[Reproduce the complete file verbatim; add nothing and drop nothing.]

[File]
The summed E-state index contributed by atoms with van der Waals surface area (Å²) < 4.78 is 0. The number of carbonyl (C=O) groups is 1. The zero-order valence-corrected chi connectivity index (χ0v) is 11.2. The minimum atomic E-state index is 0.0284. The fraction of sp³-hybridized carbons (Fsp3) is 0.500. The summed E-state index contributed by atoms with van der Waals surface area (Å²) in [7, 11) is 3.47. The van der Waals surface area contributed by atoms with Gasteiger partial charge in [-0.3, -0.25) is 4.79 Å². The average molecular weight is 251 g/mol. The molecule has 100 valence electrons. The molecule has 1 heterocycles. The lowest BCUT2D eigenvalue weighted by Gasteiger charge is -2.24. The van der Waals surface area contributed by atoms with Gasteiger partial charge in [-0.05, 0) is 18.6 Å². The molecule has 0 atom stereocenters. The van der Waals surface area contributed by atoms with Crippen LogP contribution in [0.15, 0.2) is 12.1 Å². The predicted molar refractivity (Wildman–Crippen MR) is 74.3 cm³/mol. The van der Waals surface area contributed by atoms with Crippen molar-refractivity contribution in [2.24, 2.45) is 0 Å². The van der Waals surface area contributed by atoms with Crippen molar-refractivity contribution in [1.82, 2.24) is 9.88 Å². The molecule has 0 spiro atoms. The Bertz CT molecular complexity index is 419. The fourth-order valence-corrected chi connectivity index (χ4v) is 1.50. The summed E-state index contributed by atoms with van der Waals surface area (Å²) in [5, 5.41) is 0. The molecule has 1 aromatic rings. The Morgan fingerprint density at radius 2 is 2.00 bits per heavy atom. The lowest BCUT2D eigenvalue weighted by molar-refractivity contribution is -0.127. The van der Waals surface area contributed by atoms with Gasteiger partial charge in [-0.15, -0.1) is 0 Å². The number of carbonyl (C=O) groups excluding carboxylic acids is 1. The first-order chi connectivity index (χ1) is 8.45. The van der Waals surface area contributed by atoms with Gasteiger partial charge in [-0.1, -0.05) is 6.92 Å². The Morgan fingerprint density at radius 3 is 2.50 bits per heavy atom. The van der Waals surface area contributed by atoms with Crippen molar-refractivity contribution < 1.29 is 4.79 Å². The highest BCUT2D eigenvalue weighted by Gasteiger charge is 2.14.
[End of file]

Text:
The summed E-state index contributed by atoms with van der Waals surface area (Å²) < 4.78 is 0. The number of carbonyl (C=O) groups is 1. The zero-order valence-corrected chi connectivity index (χ0v) is 11.2. The minimum atomic E-state index is 0.0284. The fraction of sp³-hybridized carbons (Fsp3) is 0.500. The summed E-state index contributed by atoms with van der Waals surface area (Å²) in [7, 11) is 3.47. The van der Waals surface area contributed by atoms with Gasteiger partial charge in [-0.3, -0.25) is 4.79 Å². The average molecular weight is 251 g/mol. The molecule has 100 valence electrons. The molecule has 1 heterocycles. The lowest BCUT2D eigenvalue weighted by Gasteiger charge is -2.24. The van der Waals surface area contributed by atoms with Gasteiger partial charge in [-0.05, 0) is 18.6 Å². The molecule has 0 atom stereocenters. The van der Waals surface area contributed by atoms with Crippen LogP contribution in [0.15, 0.2) is 12.1 Å². The predicted molar refractivity (Wildman–Crippen MR) is 74.3 cm³/mol. The van der Waals surface area contributed by atoms with Crippen molar-refractivity contribution in [2.24, 2.45) is 0 Å². The van der Waals surface area contributed by atoms with Crippen molar-refractivity contribution in [1.82, 2.24) is 9.88 Å². The molecule has 0 spiro atoms. The Bertz CT molecular complexity index is 419. The fourth-order valence-corrected chi connectivity index (χ4v) is 1.50. The summed E-state index contributed by atoms with van der Waals surface area (Å²) in [5, 5.41) is 0. The molecule has 1 aromatic rings. The Morgan fingerprint density at radius 2 is 2.00 bits per heavy atom. The lowest BCUT2D eigenvalue weighted by molar-refractivity contribution is -0.127. The van der Waals surface area contributed by atoms with Gasteiger partial charge in [-0.15, -0.1) is 0 Å². The number of carbonyl (C=O) groups excluding carboxylic acids is 1. The first-order chi connectivity index (χ1) is 8.45. The van der Waals surface area contributed by atoms with Gasteiger partial charge in [-0.1, -0.05) is 6.92 Å². The Morgan fingerprint density at radius 3 is 2.50 bits per heavy atom. The van der Waals surface area contributed by atoms with Crippen molar-refractivity contribution < 1.29 is 4.79 Å². The highest BCUT2D eigenvalue weighted by Gasteiger charge is 2.14.